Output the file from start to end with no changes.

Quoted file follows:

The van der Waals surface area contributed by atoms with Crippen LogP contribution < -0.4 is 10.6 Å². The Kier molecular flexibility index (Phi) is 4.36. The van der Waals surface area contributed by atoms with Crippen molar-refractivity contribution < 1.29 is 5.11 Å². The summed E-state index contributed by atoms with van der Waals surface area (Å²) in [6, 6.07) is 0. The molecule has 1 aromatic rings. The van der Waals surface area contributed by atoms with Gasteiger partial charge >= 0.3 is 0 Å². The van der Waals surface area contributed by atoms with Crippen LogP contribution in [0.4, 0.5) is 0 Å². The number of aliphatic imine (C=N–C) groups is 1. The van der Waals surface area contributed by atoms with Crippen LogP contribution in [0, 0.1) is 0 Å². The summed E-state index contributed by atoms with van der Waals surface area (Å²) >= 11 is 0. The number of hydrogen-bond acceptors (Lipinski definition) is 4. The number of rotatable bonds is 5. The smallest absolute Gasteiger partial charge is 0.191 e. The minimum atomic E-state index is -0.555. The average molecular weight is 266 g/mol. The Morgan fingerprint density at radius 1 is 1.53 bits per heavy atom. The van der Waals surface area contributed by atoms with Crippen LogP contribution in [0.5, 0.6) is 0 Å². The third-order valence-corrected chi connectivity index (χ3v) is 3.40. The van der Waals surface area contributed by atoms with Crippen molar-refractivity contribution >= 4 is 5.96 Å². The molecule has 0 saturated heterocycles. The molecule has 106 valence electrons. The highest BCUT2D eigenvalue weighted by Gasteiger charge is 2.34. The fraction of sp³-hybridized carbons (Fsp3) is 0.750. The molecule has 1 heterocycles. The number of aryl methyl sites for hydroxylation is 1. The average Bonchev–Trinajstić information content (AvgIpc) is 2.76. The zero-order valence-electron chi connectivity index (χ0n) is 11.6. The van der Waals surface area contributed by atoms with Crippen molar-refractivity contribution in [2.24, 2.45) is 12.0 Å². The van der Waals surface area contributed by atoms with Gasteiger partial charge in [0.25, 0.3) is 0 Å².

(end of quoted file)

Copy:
The van der Waals surface area contributed by atoms with Crippen LogP contribution < -0.4 is 10.6 Å². The Kier molecular flexibility index (Phi) is 4.36. The van der Waals surface area contributed by atoms with Crippen molar-refractivity contribution < 1.29 is 5.11 Å². The summed E-state index contributed by atoms with van der Waals surface area (Å²) in [6, 6.07) is 0. The molecule has 1 aromatic rings. The van der Waals surface area contributed by atoms with Gasteiger partial charge >= 0.3 is 0 Å². The van der Waals surface area contributed by atoms with Crippen LogP contribution in [0.4, 0.5) is 0 Å². The number of aliphatic imine (C=N–C) groups is 1. The van der Waals surface area contributed by atoms with Crippen LogP contribution in [0, 0.1) is 0 Å². The summed E-state index contributed by atoms with van der Waals surface area (Å²) >= 11 is 0. The number of hydrogen-bond acceptors (Lipinski definition) is 4. The number of rotatable bonds is 5. The smallest absolute Gasteiger partial charge is 0.191 e. The minimum atomic E-state index is -0.555. The average molecular weight is 266 g/mol. The Morgan fingerprint density at radius 1 is 1.53 bits per heavy atom. The van der Waals surface area contributed by atoms with Crippen LogP contribution in [0.5, 0.6) is 0 Å². The third-order valence-corrected chi connectivity index (χ3v) is 3.40. The van der Waals surface area contributed by atoms with Crippen molar-refractivity contribution >= 4 is 5.96 Å². The molecule has 0 saturated heterocycles. The molecule has 106 valence electrons. The highest BCUT2D eigenvalue weighted by Gasteiger charge is 2.34. The fraction of sp³-hybridized carbons (Fsp3) is 0.750. The molecule has 1 heterocycles. The number of aryl methyl sites for hydroxylation is 1. The average Bonchev–Trinajstić information content (AvgIpc) is 2.76. The zero-order valence-electron chi connectivity index (χ0n) is 11.6. The van der Waals surface area contributed by atoms with Crippen molar-refractivity contribution in [2.24, 2.45) is 12.0 Å². The van der Waals surface area contributed by atoms with Gasteiger partial charge in [0.25, 0.3) is 0 Å².